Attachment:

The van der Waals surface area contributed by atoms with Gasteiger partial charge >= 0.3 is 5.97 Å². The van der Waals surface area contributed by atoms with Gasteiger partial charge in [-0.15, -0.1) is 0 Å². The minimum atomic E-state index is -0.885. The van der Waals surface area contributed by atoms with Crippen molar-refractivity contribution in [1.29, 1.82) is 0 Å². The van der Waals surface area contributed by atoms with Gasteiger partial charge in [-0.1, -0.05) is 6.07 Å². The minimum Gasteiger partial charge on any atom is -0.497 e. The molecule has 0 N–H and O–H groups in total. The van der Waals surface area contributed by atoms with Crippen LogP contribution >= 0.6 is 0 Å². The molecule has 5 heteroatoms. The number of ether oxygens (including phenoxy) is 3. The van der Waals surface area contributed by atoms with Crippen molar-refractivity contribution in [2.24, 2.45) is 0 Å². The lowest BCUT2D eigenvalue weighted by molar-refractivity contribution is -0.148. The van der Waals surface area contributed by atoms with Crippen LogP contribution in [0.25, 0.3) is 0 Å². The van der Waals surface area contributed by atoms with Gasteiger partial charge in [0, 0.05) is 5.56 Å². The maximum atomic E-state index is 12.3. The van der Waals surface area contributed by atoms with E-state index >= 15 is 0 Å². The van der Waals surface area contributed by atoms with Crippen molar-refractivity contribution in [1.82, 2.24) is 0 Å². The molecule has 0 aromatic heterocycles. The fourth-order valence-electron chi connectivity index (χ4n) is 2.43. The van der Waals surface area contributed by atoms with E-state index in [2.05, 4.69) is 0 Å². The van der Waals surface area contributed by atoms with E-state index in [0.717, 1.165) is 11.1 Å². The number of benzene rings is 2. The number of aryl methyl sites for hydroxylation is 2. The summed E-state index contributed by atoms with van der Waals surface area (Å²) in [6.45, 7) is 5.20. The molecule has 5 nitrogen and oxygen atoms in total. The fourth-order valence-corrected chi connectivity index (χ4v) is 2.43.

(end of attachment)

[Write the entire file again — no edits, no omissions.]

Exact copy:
The van der Waals surface area contributed by atoms with Gasteiger partial charge >= 0.3 is 5.97 Å². The van der Waals surface area contributed by atoms with Gasteiger partial charge in [-0.15, -0.1) is 0 Å². The minimum atomic E-state index is -0.885. The van der Waals surface area contributed by atoms with Crippen molar-refractivity contribution in [1.29, 1.82) is 0 Å². The van der Waals surface area contributed by atoms with Gasteiger partial charge in [-0.1, -0.05) is 6.07 Å². The minimum Gasteiger partial charge on any atom is -0.497 e. The molecule has 0 N–H and O–H groups in total. The van der Waals surface area contributed by atoms with Crippen LogP contribution >= 0.6 is 0 Å². The molecule has 5 heteroatoms. The number of ether oxygens (including phenoxy) is 3. The van der Waals surface area contributed by atoms with Crippen molar-refractivity contribution in [2.24, 2.45) is 0 Å². The lowest BCUT2D eigenvalue weighted by molar-refractivity contribution is -0.148. The van der Waals surface area contributed by atoms with Crippen LogP contribution in [0.25, 0.3) is 0 Å². The van der Waals surface area contributed by atoms with Gasteiger partial charge in [0, 0.05) is 5.56 Å². The maximum atomic E-state index is 12.3. The van der Waals surface area contributed by atoms with E-state index >= 15 is 0 Å². The van der Waals surface area contributed by atoms with Crippen molar-refractivity contribution in [1.82, 2.24) is 0 Å². The molecule has 0 aromatic heterocycles. The fourth-order valence-electron chi connectivity index (χ4n) is 2.43. The van der Waals surface area contributed by atoms with E-state index in [2.05, 4.69) is 0 Å². The van der Waals surface area contributed by atoms with E-state index in [0.717, 1.165) is 11.1 Å². The number of benzene rings is 2. The number of aryl methyl sites for hydroxylation is 2. The summed E-state index contributed by atoms with van der Waals surface area (Å²) in [6.45, 7) is 5.20. The molecule has 5 nitrogen and oxygen atoms in total. The fourth-order valence-corrected chi connectivity index (χ4v) is 2.43.